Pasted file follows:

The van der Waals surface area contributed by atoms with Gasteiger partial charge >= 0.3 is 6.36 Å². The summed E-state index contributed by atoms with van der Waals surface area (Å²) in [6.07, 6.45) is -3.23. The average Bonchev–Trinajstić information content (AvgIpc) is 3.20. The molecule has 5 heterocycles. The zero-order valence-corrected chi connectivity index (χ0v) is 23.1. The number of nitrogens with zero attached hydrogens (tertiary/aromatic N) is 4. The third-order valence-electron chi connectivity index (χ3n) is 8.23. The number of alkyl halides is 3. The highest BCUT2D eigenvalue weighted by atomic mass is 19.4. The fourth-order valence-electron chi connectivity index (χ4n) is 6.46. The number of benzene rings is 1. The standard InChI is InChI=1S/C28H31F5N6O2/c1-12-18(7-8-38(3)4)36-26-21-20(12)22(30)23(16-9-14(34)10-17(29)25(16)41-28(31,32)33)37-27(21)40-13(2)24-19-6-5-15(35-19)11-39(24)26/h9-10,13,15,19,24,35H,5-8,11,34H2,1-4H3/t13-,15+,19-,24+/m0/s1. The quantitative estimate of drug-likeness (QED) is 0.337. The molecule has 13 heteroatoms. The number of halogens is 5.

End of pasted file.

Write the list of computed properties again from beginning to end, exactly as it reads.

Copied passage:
The van der Waals surface area contributed by atoms with Gasteiger partial charge >= 0.3 is 6.36 Å². The summed E-state index contributed by atoms with van der Waals surface area (Å²) in [6.07, 6.45) is -3.23. The average Bonchev–Trinajstić information content (AvgIpc) is 3.20. The molecule has 5 heterocycles. The zero-order valence-corrected chi connectivity index (χ0v) is 23.1. The number of nitrogens with zero attached hydrogens (tertiary/aromatic N) is 4. The third-order valence-electron chi connectivity index (χ3n) is 8.23. The number of alkyl halides is 3. The highest BCUT2D eigenvalue weighted by atomic mass is 19.4. The fourth-order valence-electron chi connectivity index (χ4n) is 6.46. The number of benzene rings is 1. The standard InChI is InChI=1S/C28H31F5N6O2/c1-12-18(7-8-38(3)4)36-26-21-20(12)22(30)23(16-9-14(34)10-17(29)25(16)41-28(31,32)33)37-27(21)40-13(2)24-19-6-5-15(35-19)11-39(24)26/h9-10,13,15,19,24,35H,5-8,11,34H2,1-4H3/t13-,15+,19-,24+/m0/s1. The quantitative estimate of drug-likeness (QED) is 0.337. The molecule has 13 heteroatoms. The number of halogens is 5.